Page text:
Any skepticism that you may have about this book will be quickly laid to rest with Franzese’s straightforward approach sprinkled with liberal doses of humor. He shows how certain characteristics of the mob, such as having a trusted consigliere, or advisor, and having regular “sit downs” can be beneficial for business owners. Throughout the book, Franzese lays a practical, philosophical and Biblical foundation for his ideas, including an in-depth comparison of the Machiavellian approach in which the end justifies the means, with the wisdom of King Solomon as found in Proverbs.
The book is an insightful but easy read, with a summary of main points at the end of each chapter. The last chapter is surprisingly thought provoking, in which Franzese makes one final comparison between Machiavelli and King Solomon, and asks you as the reader and business owner to determine which philosophy you will use to guide your business. I would recommend this book to anyone, not just to business owners, because the advice within is valuable for anyone seeking their path in life. As the author sums it up, “Success is all about the ingredients – it all depends on what you stuff inside”.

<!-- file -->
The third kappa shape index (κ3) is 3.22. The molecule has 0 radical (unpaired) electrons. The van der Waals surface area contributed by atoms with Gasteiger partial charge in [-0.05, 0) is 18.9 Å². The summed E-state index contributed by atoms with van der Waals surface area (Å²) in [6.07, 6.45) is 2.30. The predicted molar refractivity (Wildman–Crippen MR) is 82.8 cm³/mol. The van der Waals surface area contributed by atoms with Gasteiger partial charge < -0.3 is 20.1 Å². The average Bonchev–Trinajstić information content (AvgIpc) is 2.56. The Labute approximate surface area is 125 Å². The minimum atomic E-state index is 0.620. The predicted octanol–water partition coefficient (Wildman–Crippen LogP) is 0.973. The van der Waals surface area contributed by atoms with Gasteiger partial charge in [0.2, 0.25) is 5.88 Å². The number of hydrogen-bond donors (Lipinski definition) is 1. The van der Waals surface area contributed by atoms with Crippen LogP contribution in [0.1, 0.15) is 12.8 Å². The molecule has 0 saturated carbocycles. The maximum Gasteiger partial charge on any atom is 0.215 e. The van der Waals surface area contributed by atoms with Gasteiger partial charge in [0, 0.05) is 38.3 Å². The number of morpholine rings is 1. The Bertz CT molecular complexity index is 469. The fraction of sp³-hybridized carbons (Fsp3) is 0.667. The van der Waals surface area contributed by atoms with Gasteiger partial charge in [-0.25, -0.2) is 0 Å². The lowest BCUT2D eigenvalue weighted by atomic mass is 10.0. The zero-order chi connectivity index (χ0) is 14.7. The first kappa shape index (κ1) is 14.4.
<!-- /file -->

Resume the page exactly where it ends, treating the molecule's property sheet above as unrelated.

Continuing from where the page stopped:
I just finished this classic novel by Alan Paton last week. I enjoyed it so much that I wrote a review of it for Suite 101. Although I love happy endings and the ending of this book can best be described as bittersweet, I enjoyed it immensely because of the poetic language used to tell the tragic story of apartheid in South Africa, but more importantly, the ability of people to find redemption and show mercy even in the face of horrible personal loss. I don’t have much more to write today, I think the book best speaks for itself: “Cry, the beloved country, for the unborn child that is the inheritor of our fear. Let him not love the earth too deeply. let him not laugh too gladly when the water runs through his fingers, nor stand too silent when the setting sun makes red the veld with fire. Let him not be too moved when the birds of his land are singing, nor give too much of heart to a mountain or a valley. For fear will rob him of all if he gives to much”. (Paton, Cry, the Beloved Country, pg. 111).